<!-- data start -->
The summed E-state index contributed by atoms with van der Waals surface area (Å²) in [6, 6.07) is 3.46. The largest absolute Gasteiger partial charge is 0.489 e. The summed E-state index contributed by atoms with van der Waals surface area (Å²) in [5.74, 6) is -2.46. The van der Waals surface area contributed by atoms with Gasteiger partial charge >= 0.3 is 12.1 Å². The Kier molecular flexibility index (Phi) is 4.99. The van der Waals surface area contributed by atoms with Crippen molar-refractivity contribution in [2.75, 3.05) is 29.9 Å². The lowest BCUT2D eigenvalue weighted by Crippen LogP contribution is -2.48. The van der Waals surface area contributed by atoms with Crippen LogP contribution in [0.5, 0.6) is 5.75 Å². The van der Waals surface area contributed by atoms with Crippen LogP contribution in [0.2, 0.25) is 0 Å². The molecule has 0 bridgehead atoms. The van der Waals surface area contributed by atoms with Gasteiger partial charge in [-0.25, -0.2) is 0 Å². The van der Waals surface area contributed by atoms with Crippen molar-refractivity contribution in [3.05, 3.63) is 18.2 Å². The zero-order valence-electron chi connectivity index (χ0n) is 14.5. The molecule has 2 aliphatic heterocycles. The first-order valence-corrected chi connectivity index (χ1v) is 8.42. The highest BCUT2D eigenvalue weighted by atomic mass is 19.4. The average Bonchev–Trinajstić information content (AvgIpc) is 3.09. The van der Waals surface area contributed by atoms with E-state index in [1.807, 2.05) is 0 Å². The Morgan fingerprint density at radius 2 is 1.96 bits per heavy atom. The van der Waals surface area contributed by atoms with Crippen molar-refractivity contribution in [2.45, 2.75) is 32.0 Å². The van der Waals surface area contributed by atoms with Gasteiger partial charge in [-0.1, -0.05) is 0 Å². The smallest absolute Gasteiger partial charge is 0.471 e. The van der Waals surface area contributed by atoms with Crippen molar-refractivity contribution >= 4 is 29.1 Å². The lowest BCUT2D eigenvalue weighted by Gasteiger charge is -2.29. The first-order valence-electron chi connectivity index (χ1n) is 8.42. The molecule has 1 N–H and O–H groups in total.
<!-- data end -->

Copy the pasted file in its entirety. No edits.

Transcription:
The summed E-state index contributed by atoms with van der Waals surface area (Å²) in [6, 6.07) is 3.46. The largest absolute Gasteiger partial charge is 0.489 e. The summed E-state index contributed by atoms with van der Waals surface area (Å²) in [5.74, 6) is -2.46. The van der Waals surface area contributed by atoms with Gasteiger partial charge >= 0.3 is 12.1 Å². The Kier molecular flexibility index (Phi) is 4.99. The van der Waals surface area contributed by atoms with Crippen molar-refractivity contribution in [2.75, 3.05) is 29.9 Å². The lowest BCUT2D eigenvalue weighted by Crippen LogP contribution is -2.48. The van der Waals surface area contributed by atoms with Crippen LogP contribution in [0.5, 0.6) is 5.75 Å². The van der Waals surface area contributed by atoms with Crippen LogP contribution in [0.2, 0.25) is 0 Å². The molecule has 0 bridgehead atoms. The van der Waals surface area contributed by atoms with Gasteiger partial charge in [-0.25, -0.2) is 0 Å². The van der Waals surface area contributed by atoms with Crippen molar-refractivity contribution in [3.05, 3.63) is 18.2 Å². The zero-order valence-electron chi connectivity index (χ0n) is 14.5. The molecule has 2 aliphatic heterocycles. The first-order valence-corrected chi connectivity index (χ1v) is 8.42. The highest BCUT2D eigenvalue weighted by atomic mass is 19.4. The average Bonchev–Trinajstić information content (AvgIpc) is 3.09. The van der Waals surface area contributed by atoms with E-state index in [1.807, 2.05) is 0 Å². The Morgan fingerprint density at radius 2 is 1.96 bits per heavy atom. The van der Waals surface area contributed by atoms with Crippen molar-refractivity contribution in [2.45, 2.75) is 32.0 Å². The van der Waals surface area contributed by atoms with Gasteiger partial charge in [-0.1, -0.05) is 0 Å². The smallest absolute Gasteiger partial charge is 0.471 e. The van der Waals surface area contributed by atoms with Crippen molar-refractivity contribution >= 4 is 29.1 Å². The lowest BCUT2D eigenvalue weighted by Gasteiger charge is -2.29. The first-order valence-electron chi connectivity index (χ1n) is 8.42. The molecule has 1 N–H and O–H groups in total.